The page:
The base of the soil improver is the mulch where the source ingredients are also from the farm.  Again, I can be sure that it has not been sprayed with toxic chemicals.  Hence, I do not use any organic material from kelapa sawit, rice husks or coco peat as although it is considered organic, it is not for my farm.

I do use some vermicompost that I obtain from a source that I feel confident as well as chicken manure although minimal.  I am careful of what is introduced at the farm.  Why do I care so much?  I have a 3 year old son who I hope will grow up in good health without the new age, post GMO illnesses like psoriasis, eczema, respiratory problems, as well a host of allergies and other health issues.  At the same time, I enjoy planting and I do not want to have to worry about getting harmful chemicals on me :)  This is the least I can do to leave a good environmental legacy for my son.

The ability to do all this is because I have an integrated farm and do not practice monoculture so I have the diversity in source ingredients as well as availability.  Whilst it is difficult to determine chemical contamination from sources out of the farm, I try to limit the exposure.  Nature provides a lot of benefits hence our maxim of "Maximising Nature's Bounty" :)

Friday, 4 November 2016

Mahkota Dewa - one of our heritage plants

I have a keen interest in natural alternative therapies hence my deep interest of the various herbal plants and trees that is part of our heritage.  The Mahkota Dewa or God's Crown (scientific name:
Phaleria macrocarpa) is indigenous to Malaysia and Indonesia.  It can be grown in containers as well as in the ground.  I planted my from seed and it took 1 1/2 years before it started to flower and fruit.  I have two of these trees, both sprouted from seeds, but the one that is planted in a container in the greenhouse is doing much better.  I guess it is because it receives more care than the one planted outdoors.

It takes between 10-14 days for the seed to germinate.  The soil used is a mixture of 3:1 ratio of soil and organic matter.  It requires minimal fertilisation - I fertilise it quarterly with an organic fertiliser mixture that also contains calcium and magnesium along with potassium, nitrogen and phosphorous.  It is an evergreen tree and can grow up to 18m tall.  It can grow in full sun to partial sun areas.  The tree in the container is about 1m tall and is already flowering and fruiting.  I use an 18" high polybag with a 12" diameter.  The tree produces dainty white flower clusters which when pollinated, produces bright red fruits when ripen.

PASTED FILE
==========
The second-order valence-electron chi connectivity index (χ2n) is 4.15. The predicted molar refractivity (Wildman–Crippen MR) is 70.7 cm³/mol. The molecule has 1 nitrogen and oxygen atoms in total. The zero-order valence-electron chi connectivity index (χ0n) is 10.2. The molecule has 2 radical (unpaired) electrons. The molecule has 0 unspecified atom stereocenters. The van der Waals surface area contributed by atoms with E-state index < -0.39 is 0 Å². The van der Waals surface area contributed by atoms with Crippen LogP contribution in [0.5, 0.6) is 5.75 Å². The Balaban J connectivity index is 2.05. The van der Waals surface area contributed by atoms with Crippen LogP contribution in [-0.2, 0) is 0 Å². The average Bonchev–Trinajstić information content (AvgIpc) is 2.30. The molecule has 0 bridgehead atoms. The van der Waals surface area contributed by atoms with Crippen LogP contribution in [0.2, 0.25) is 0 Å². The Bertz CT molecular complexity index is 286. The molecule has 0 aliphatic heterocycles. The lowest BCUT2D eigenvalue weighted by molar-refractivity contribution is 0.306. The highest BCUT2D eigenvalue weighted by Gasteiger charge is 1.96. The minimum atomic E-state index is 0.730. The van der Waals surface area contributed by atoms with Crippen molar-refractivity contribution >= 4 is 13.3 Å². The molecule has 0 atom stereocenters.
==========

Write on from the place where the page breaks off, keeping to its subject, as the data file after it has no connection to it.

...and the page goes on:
In traditional Malay therapy, it is used to treat diabetes, cancer of the lungs,
hepatitis, lower cholesterol levels, reduce high blood pressure and several others.  The fruit has therapeutic properties such as:

  • antioxidant, 
  • anti-tumor, 
  • antiviral, 
  • antibacterial, 
  • anti-hyperglycaemia and 
  • anti-diarrhoea.  
The main part that is used is the ripe red fruit. as well as the mature leaves.    The fruit can sliced and dried for storage for later use.  The leaves can also be dried for storage for later use.

Amongst the side effects of the fruit is headaches and can be poisonous if it is over-consumed.  It is also not recommended for pregnant ladies.  The normal method of consumption is by drinking the liquid resulting from boiling 3-5 fruits in 1 later of water and until it has reduced to 650ml or reduced by 2/3.  It is then consumed 1/3 at a time.  As with any herbal therapy, it is best to consult a herbalist first before consuming this.

Sunday, 23 October 2016

Papayas, our local delight with options

Papaya is one of the highest nutrition local fruits, rich in vitamin C, vitamin A, fiber and enzymes including protein-digesting enzyme.  We are blessed to be living in a climate  where papayas can be grown easily with  minimal care.  There are many varieties of papayas and the shape and size differs.  Not all papaya trees produce fruits, there are some that just produces flowers.  To produce healthy papayas, it is important to ensure that it is free from chemical pesticides, herbicides and chemical fertilisers.  For me, I avoid GMO papayas as well as the usage of hormones to modify size, taste and texture.  t would be silly to eat something to care for our health when it also contains toxic chemicals.  There is no need to put herbicides to kill off the weeds around the plant and have it be introduced into the fruits that we eat.  Just clear the weeds manually and you can just leave it to dry off or place it in your compost pile.  I also practice salting the ground with coarse salts on a quarterly basis for several reasons.  The type of papayas we grow are less fibrous is texture giving a creamier taste.